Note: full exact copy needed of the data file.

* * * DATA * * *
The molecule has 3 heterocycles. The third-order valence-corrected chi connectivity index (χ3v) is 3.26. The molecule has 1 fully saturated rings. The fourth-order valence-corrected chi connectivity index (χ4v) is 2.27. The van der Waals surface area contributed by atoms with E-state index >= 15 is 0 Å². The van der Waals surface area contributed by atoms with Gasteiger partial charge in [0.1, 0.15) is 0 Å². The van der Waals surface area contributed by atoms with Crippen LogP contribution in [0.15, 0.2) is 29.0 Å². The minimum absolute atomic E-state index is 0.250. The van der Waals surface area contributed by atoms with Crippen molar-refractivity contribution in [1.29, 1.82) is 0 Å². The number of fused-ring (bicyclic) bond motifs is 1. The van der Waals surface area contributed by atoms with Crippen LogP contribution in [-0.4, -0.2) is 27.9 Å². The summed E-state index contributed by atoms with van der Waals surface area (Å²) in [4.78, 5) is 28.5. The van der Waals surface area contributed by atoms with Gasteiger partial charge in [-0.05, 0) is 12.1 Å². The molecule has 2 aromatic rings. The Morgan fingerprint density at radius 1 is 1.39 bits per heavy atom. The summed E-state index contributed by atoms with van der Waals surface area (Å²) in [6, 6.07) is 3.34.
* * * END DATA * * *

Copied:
The molecule has 3 heterocycles. The third-order valence-corrected chi connectivity index (χ3v) is 3.26. The molecule has 1 fully saturated rings. The fourth-order valence-corrected chi connectivity index (χ4v) is 2.27. The van der Waals surface area contributed by atoms with E-state index >= 15 is 0 Å². The van der Waals surface area contributed by atoms with Gasteiger partial charge in [0.1, 0.15) is 0 Å². The van der Waals surface area contributed by atoms with Crippen LogP contribution in [0.15, 0.2) is 29.0 Å². The minimum absolute atomic E-state index is 0.250. The van der Waals surface area contributed by atoms with Crippen molar-refractivity contribution in [1.29, 1.82) is 0 Å². The number of fused-ring (bicyclic) bond motifs is 1. The van der Waals surface area contributed by atoms with Crippen LogP contribution in [-0.4, -0.2) is 27.9 Å². The summed E-state index contributed by atoms with van der Waals surface area (Å²) in [4.78, 5) is 28.5. The van der Waals surface area contributed by atoms with Gasteiger partial charge in [-0.05, 0) is 12.1 Å². The molecule has 2 aromatic rings. The Morgan fingerprint density at radius 1 is 1.39 bits per heavy atom. The summed E-state index contributed by atoms with van der Waals surface area (Å²) in [6, 6.07) is 3.34.